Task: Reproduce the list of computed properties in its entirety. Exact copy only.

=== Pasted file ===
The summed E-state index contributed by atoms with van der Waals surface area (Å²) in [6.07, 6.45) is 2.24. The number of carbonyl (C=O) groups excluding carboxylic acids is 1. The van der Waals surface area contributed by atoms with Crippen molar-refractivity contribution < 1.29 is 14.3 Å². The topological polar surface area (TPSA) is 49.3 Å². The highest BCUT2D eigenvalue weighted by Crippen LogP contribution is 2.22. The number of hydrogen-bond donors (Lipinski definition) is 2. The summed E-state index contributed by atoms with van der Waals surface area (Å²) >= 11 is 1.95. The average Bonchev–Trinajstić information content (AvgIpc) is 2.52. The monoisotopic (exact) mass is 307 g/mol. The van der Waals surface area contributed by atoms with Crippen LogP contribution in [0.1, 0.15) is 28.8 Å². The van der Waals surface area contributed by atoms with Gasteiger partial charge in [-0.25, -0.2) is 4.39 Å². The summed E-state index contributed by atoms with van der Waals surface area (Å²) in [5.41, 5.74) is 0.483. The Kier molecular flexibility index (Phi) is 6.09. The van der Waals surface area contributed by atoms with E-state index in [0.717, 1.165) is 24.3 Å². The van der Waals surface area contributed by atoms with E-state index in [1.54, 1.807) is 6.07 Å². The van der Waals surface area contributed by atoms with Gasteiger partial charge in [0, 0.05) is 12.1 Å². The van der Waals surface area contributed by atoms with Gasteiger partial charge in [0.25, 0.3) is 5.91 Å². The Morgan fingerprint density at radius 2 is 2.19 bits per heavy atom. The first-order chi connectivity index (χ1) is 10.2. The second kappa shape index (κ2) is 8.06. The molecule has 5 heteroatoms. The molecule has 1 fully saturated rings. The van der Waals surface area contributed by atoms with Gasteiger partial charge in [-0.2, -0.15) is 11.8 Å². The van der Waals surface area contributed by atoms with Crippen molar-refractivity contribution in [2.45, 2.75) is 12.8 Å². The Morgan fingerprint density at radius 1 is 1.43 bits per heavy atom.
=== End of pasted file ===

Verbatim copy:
The summed E-state index contributed by atoms with van der Waals surface area (Å²) in [6.07, 6.45) is 2.24. The number of carbonyl (C=O) groups excluding carboxylic acids is 1. The van der Waals surface area contributed by atoms with Crippen molar-refractivity contribution < 1.29 is 14.3 Å². The topological polar surface area (TPSA) is 49.3 Å². The highest BCUT2D eigenvalue weighted by Crippen LogP contribution is 2.22. The number of hydrogen-bond donors (Lipinski definition) is 2. The summed E-state index contributed by atoms with van der Waals surface area (Å²) >= 11 is 1.95. The average Bonchev–Trinajstić information content (AvgIpc) is 2.52. The monoisotopic (exact) mass is 307 g/mol. The van der Waals surface area contributed by atoms with Crippen LogP contribution in [0.1, 0.15) is 28.8 Å². The van der Waals surface area contributed by atoms with Gasteiger partial charge in [-0.25, -0.2) is 4.39 Å². The summed E-state index contributed by atoms with van der Waals surface area (Å²) in [5.41, 5.74) is 0.483. The Kier molecular flexibility index (Phi) is 6.09. The van der Waals surface area contributed by atoms with E-state index in [0.717, 1.165) is 24.3 Å². The van der Waals surface area contributed by atoms with E-state index in [1.54, 1.807) is 6.07 Å². The van der Waals surface area contributed by atoms with Gasteiger partial charge in [0, 0.05) is 12.1 Å². The van der Waals surface area contributed by atoms with Gasteiger partial charge in [0.25, 0.3) is 5.91 Å². The Morgan fingerprint density at radius 2 is 2.19 bits per heavy atom. The first-order chi connectivity index (χ1) is 10.2. The second kappa shape index (κ2) is 8.06. The molecule has 5 heteroatoms. The molecule has 1 fully saturated rings. The van der Waals surface area contributed by atoms with Gasteiger partial charge in [-0.2, -0.15) is 11.8 Å². The van der Waals surface area contributed by atoms with Crippen molar-refractivity contribution in [2.45, 2.75) is 12.8 Å². The Morgan fingerprint density at radius 1 is 1.43 bits per heavy atom.